1. Property and the Law in Energy and Natural Resources ; PART 1: THEORETICAL AND CONCEPTUAL PERSPECTIVES ; 2. Different Views of the Cathedral: The Literature on Property Law Theory ; 3. Public and Private Rights to Natural Resources and Differences in their Protection? ; 4. Property Rights Created Under Statute in Common Law Legal Systems ; 5. Property Law Sources and Analogies in International Law ; PART 2: NATURAL RESOURCE REGIMES ; 6. Property Rights in Oil and Gas Under Domanial Regimes ; 7. The Rule of Capture: the Least Worst Property Rule for Oil and Gas ; 8. Models for State Ownership on the Norwegian Continental Shelf ; 9. Natural Gas Development and Land Use: Conflict Between Legal Rights and its Resolution ; 10. Got Title; Will Sell: Indigenous Rights to Land in Chile and Argentina ; 11. The Scope and Limitations of the Principle of National Property of Hydrocarbons in Mexico ; 12. Legal Models of Petroleum and Natural Gas Ownership in Brazilian Law ; 13. Who Owns the Economy? Property Rights, Privatization, and the Indonesian Constitution: The Electricity Law Case ; PART 3: PROPERTY RIGHTS, MARKETS, AND REGULATION ; 14. Ownership Models for Water Services: Implications for Regulation ; 15. Eminent Domain and Regulatory Changes ; 16. Restrictions on Foreign Investment in the Energy Sector for National Security Reasons: The Case of Japan ; 17. Ownership Unbundling and Property Rights in the EU Energy Sector ; 18. The Social Obligations of Ownership and the Regulation of Energy Utilities in the United Kingdom and the European Union ; PART 4: EMERGING PROPERTY REGIMES ; 19. The Role of the Common Law in Promoting Sustainable Energy Development in the Property Sector ; 20. Governing Common Resources: Environmental Markets and Property in Water ; 21. The Significance of Property Rights in Biotic Sequestration of Carbon ; 22. Community Based Property Rights Regimes and Resource Conservation in India's Forests
Aileen McHarg is a senior lecturer in public law at the University of Glasgow, Scotland. She has wide-ranging research interests in the area of constitutional and administrative law, with a particular specialism in regulatory theory and practice, especially relating to energy utilities. She has written extensively on this topic and is a member of the Editorial Board of the Utilities Law Review and of the Editorial Advisory Board of the Journal of Energy and Natural Resources Law. Current research projects include analysis of the role of legally-binding targets in promoting renewable energy and of the relationship between devolution and the regulatory state. Barry Barton is a Professor of Law at the University of Waikato, Hamilton, New Zealand. He specializes in energy and natural resources law, with particular reference to mining law, mining investment disputes, electricity market reform, energy efficiency, theories of regulation, and property rights in natural resources. He is Chairperson of the Academic Advisory Group of the Section on Energy, Environment, Resources and Infrastructure Law of the International Bar Association, Member of the Journal Board of the Journal of Energy and Natural Resources Law, and Editor of the Australian Energy and Resources Law Journal. Research programmes under way in which he takes part are Intercoast (coastal zone management involving Waikato and Bremen Universities) and Energy Cultures (with the University of Otago). Adrian Bradbrook is the Bonython Chair of Law at the University of Adelaide, Australia, and the former Dean of the Faculty of Law (1991-95). He specializes in sustainable energy law, environmental law and property law. He has held the position of Chair of the Working Group on Energy Law and Climate Change for the IUCN (World Conservation Union) and has worked on a number of UN projects relating to energy law. He is a Member of the Board of Editors of the Journal of Energy and Natural Resources Law, the Journal of World Energy Law and Business, the Australasian Journal of Natural Resources Law and Policy and the Australian Property Law Journal. He is the recipient of several major Australian Research Council Discovery and other grants relating to sustainable energy law. Professor Lee Godden is Director of the Centre for Resources, Energy and Environmental Law at the Melbourne Law School. Her research interests span resources law, environmental law and property law, with a focus on water law and climate change. She has written extensively on the use of market mechanisms, such as property rights in 'cap and trade' instruments. She has a current project investigating climate change impacts on water resources, as well as long-standing research interests in agreement-making between indigenous peoples and mining interests. She has conducted comparative research in Australia, Canada, South Africa, South-East Asia and the Pacific.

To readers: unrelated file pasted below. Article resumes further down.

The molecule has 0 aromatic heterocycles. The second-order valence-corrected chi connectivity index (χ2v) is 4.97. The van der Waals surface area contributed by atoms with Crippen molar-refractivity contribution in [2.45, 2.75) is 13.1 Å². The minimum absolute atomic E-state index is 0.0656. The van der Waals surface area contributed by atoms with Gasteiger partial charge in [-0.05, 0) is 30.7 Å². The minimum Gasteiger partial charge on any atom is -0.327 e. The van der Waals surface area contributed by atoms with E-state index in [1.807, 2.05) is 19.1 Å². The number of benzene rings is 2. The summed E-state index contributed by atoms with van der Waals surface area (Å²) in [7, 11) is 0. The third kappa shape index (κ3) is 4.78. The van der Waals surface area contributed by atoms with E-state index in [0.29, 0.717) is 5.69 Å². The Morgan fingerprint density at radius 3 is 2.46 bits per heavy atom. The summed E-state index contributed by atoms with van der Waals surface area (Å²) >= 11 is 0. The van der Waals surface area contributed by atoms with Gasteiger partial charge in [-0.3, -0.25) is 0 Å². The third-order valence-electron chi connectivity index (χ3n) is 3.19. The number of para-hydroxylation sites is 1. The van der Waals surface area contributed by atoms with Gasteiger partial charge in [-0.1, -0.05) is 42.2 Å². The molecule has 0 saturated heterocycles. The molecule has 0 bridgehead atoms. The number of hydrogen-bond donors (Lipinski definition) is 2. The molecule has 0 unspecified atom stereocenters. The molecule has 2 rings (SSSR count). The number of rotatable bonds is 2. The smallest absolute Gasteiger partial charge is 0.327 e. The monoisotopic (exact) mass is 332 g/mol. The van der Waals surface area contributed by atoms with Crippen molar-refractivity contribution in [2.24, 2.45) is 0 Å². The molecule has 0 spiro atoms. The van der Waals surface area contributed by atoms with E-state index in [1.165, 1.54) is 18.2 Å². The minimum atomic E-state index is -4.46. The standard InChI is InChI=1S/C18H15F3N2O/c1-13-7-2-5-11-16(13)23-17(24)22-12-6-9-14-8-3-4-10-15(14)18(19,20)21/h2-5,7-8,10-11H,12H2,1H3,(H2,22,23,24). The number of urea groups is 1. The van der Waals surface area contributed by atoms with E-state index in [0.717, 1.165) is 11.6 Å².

I end this review with an apology to the 26 contributors to this collection whose names I have omitted and whose learned insights I have failed, in the interests of brevity, to acknowledge. I can only say that this collection is a treasure trove into which every lawyer and student of law should delve if they aspire to become an energy and natural resources lawyer. * Robert Pritchard, International Energy Law Review *
There is coverage of a broad and complex range of legal issues in a comprehensive and logical manner...the legal analysis provided in this collection is both thorough and informative. It no doubt will feature prominently on law course reading lists in both the natural resource and property areas...and should be promoted beyond research circles to the wider communities involved in natural resource and property development. * Linda Siegele, University College London *